Sadako Sasaki: The Saint of Hiroshima


As I noted in an earlier post, today is the anniversary of the U.S. bombing of Hiroshima, the most horrific act that man has ever committed against his fellow man.

I’m amazed that there hasn’t been more outrage about dropping a nuclear bomb on innocent civilians. Although President Harry S Truman described Hiroshima as a “military base” when he told the nation of his decision to drop the bomb, in fact, civilians outnumbered military personnel by six to one, according to this Web site.

I think the Japanese are so used to keeping a low profile that the horror of Hiroshima — and Nagasaki two days later — hasn’t gotten the attention it deserves.

Yes, the Japanese brought the U.S. into World War II by bombing Pearl Harbor. Yes, they committed great atrocities such as the so-called Rape of Nanking and subjecting POWs to the Bataan death march. Let’s not forget the Korean “comfort women” enlisted for the sexual pleasure of Japanese soldiers.

But dropping a nuclear bomb is exponentially worse than any of these other acts of violence. However, as the saying goes, it is the victors who write history, and the Japanese lost.

When I went to a demonstration outside the United Nations on Aug. 6, 1995, the 50th anniversary of the Hiroshima bombing, there were a just handful of protestors gathered on a windy, rainy day. It was me and a few Old Guard Jewish Commies from the Bronx — the same people who had been attacked at the Paul Robeson concert in Peekskill, N.Y. in 1949 and who protested in Union Square against the execution of Julius and Ethel Rosenberg in 1953.

Then 35, I was the youngest face in the crowd. It made me sad that there were no students in front of the U.N. “Who will remember Hiroshima when these octagenarian activists go to their eternal rest?” I asked myself.

Now I know. It seems that Sadako Sasaki, a little girl from Hiroshima who died of leukemia caused by the Hiroshima bomb, is capturing the hearts of schoolchildren around the world more than 60 years after her death in 1955.

According to the Wiki, Sadako’s best friend taught her how to fold origami cranes while Sadako was dying in the hospital. Sadako tried to make 1,000 of them because there is a Japanese story that if you do this, you will get your wish. Sadako’s wish was a simple one — to live.

Sadako died before she reached her goal of 1,000 cranes, according to the Wiki, but she made more than 600. Her friends made up the difference so she was buried with 1,000 of the paper birds.

A Capricorn born Jan. 7, 1943, Sadako was memorialized in Eleanor Coerr’s classic children’s book Sadako Sasaki and the 1,000 Cranes. If you’d like to look at Sadako’s chart, you can see it here, courtesy of Astrodienst.

Along with Sadako’s natal chart, I’ve called up the transits of Aug. 6, the day the bomb was dropped. I wish I knew what time she was born because I think that could tell us a lot more about her iconic role in the peace movement.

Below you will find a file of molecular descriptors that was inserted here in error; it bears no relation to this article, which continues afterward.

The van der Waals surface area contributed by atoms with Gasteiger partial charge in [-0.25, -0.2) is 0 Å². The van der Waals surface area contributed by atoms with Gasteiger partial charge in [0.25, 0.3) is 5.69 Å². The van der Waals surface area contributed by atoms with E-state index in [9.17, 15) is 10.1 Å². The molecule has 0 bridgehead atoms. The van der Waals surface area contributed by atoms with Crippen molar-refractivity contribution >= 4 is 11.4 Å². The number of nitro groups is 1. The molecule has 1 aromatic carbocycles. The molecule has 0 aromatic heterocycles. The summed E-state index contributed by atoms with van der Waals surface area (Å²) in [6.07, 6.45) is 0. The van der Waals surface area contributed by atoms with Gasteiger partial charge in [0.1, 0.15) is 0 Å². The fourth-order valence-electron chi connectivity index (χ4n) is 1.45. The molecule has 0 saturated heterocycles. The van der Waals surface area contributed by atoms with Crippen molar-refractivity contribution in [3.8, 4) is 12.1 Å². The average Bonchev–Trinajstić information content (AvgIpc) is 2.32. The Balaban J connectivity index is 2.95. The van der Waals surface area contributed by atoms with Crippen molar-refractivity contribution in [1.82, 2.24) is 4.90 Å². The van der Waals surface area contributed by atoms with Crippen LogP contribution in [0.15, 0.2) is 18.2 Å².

Sadako’s visibility will be on the rise this year as Jupiter transits Capricorn and lights up her stellium in Cap, which includes Sun, Mercury, Venus, and possibly the Moon, depending on when she was born. This year’s Jupiter transit also opposes Sadako’s natal Jupiter in Cancer.

Sadako Sasaki may not be a household name, but today children all over the world make origami cranes, posters featuring doves of peace, and other art through the auspices of the Peace Pals Project of the World Peace Prayer Society. Their wish? That war will stop and that there will never be another atomic bomb dropped.

What’s really exciting for me is that in September, artwork from Peace Pals all over the world will be on display for a week in my hometown of Beacon, N.Y. One of the catalysts for this event has been our Main Street stationery store, Paper Presence, which also runs an annual kite-making competition.

When I was researching Sadako to write this post, it struck me that she is Japan’s answer to Anne Frank, an enduring symbol of goodness in a world gone mad. It’s fitting that a child is the messenger of peace because the Sun was in Leo at the time of the Hiroshima bombing and Leo rules children. Children do have the power to change the world!

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5 comments on “Sadako Sasaki: The Saint of Hiroshima

  1. Pingback: AstroChatter Radio « AstroChatter

  2. The Japanese were killing Chinese civilians at the rate of the equivalent of the population of Hiroshima every two weeks during their brutal occupation of China, perhaps ten million total, maybe more. It appears that you favor many Hiroshimas worth of innocent Chinese dead by samurai sword rather than one Hiroshima worth of guilty Japanese snuffed out by atom bomb to stop this evil Japanese war of aggression. Many more innocent people died from the samurai sword than atom bomb. Your protest should be properly focused on the samurai sword and the millions it killed all over Asia and Oceania. You’re on the wrong side of history.

  3. Tantor — I have no doubt I’m on the wrong side of history, but here’s the thing: We can’t eliminate swords or guns, but we can collectively prevent another nuclear bomb from being dropped. Also, I don’t want to get into one of those Talmudic or Jesuit (I’m sure there is an Islam version of this as well, I’m just not aware of it) conversations about the worst way to die, but what I find appalling about dropping an atomic bomb is that it changes the cellular structure of all humans, animals, and plants that are exposed to it, not to mention that of their offspring. When you chop off someone’s head with a samurai sword, he or she dies. End of story — two-headed cows are not going to be born five years later as a result of that cruel execution. Thanks for writing! Your blog is quite impressive. All the best, Monica

  4. Pingback: Saturn in Virgo: Handmade Nation « Astrology Mundo

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